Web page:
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On Feb 26, 2010, at 5:29 AM, Roberto Ierusalimschy wrote:

>> There's a few solutions I can think of to the newlines problem:
>> + Add a new extra boolean parameter to io.lines() to specify that you
>> want to preserve them
>> + Allow functions passed to load() to return multiple strings instead
>> of just the one, and change io.lines() iterators to yield two results
>> each time, the line and the new line character(s)
>> + Add a new function, a generalised form of io.lines(), something like
>> io.reader(filename, format) where 'format' is the same kind of thing
>> as the argument(s) passed to file:read(). If you pass "*l", the
>> iterator returned is identical to one created by io.lines() (and would
>> have the same problem); you could instead pass a number or "*a", which
>> would create an iterator that would not strip the newlines.
>> Personally I like the third option, as it seems like a more general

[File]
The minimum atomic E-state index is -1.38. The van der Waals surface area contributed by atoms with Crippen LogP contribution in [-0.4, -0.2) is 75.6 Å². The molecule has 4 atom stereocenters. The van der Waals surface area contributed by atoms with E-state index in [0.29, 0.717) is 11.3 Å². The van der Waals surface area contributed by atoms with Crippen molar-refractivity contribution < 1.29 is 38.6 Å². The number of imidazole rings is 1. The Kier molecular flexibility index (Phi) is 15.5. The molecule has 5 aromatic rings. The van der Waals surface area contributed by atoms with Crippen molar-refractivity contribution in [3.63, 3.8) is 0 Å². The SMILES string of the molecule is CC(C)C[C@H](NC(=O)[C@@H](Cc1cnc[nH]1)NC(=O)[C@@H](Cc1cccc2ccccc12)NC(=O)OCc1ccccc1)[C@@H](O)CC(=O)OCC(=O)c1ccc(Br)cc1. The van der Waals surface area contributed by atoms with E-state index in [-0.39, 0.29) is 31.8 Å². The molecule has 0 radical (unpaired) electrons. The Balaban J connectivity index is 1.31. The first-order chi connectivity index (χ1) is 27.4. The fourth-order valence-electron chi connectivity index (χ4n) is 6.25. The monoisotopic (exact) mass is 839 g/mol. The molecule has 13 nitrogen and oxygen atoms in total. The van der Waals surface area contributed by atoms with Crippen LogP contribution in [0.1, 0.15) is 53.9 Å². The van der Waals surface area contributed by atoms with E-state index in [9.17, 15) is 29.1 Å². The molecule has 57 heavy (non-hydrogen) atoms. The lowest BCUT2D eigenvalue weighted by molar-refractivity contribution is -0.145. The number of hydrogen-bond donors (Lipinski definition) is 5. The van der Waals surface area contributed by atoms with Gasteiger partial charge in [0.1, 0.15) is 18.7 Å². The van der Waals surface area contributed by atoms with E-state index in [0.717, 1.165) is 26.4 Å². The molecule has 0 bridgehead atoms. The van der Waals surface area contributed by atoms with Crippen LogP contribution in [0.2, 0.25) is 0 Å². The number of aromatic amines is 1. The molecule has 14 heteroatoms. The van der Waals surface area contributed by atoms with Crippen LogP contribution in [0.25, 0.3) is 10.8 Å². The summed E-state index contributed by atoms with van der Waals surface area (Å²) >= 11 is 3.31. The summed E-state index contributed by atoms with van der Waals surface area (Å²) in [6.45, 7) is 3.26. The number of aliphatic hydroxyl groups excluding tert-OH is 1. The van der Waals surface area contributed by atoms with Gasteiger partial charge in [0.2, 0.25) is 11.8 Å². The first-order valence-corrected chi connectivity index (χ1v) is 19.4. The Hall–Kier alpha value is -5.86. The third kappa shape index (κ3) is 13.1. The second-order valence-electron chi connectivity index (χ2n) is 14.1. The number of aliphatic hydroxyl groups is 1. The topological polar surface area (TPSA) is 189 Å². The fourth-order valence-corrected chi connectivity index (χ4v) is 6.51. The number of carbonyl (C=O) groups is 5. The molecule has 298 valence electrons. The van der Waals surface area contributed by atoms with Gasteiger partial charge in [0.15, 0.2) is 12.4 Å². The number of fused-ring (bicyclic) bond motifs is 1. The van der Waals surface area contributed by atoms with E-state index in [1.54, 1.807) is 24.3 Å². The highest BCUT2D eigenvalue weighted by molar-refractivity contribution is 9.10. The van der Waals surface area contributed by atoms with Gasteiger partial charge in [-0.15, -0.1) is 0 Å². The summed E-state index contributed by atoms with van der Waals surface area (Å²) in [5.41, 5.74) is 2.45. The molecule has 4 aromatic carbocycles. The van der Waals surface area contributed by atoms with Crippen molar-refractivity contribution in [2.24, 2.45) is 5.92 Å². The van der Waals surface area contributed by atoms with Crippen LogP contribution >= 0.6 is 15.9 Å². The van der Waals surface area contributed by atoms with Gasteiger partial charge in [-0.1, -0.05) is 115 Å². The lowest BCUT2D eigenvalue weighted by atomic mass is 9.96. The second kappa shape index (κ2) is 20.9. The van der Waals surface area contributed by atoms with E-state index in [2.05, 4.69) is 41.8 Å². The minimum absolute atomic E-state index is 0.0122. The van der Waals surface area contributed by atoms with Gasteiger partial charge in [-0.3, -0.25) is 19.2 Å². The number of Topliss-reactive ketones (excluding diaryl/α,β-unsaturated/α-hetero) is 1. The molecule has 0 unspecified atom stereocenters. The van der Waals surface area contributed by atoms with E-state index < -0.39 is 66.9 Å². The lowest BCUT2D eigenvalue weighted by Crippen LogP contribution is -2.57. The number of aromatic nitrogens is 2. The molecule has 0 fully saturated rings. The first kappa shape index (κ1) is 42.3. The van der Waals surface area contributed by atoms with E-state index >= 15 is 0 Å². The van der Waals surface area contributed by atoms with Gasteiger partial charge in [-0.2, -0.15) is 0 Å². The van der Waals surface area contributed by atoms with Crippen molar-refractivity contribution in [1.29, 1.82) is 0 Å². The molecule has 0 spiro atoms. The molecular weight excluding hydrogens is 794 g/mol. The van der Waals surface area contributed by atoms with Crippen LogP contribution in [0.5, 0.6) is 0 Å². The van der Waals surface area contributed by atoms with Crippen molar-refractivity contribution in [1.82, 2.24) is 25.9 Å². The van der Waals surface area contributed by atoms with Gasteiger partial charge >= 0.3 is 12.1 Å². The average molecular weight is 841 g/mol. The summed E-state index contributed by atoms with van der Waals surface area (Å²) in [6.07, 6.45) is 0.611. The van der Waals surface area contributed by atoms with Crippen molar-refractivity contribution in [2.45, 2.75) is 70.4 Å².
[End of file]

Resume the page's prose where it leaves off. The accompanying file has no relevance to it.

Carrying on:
>> solution. Any which way, I think it is worth finding a good solution
>> in time for the final release of 5.2.
> We implemented the first option, but currently we are inclined to the
> third one. As Steve pointed out, it would have other uses too.

The nice thing about the third option is that the notion of "reader" is already present in the APIs. There just hasn't been much support for creating one.

Speaking of which, could one implement a slow version of token filters by having an option to run the reader output through a lexer and then processing the material that came out of that? Using the sequence library notion from a couple months ago:

	seq( io.reader( "foo.lua", "*l" ) )( syntax.lexer )( my_token_filter_1 )( my_token_filter_2 )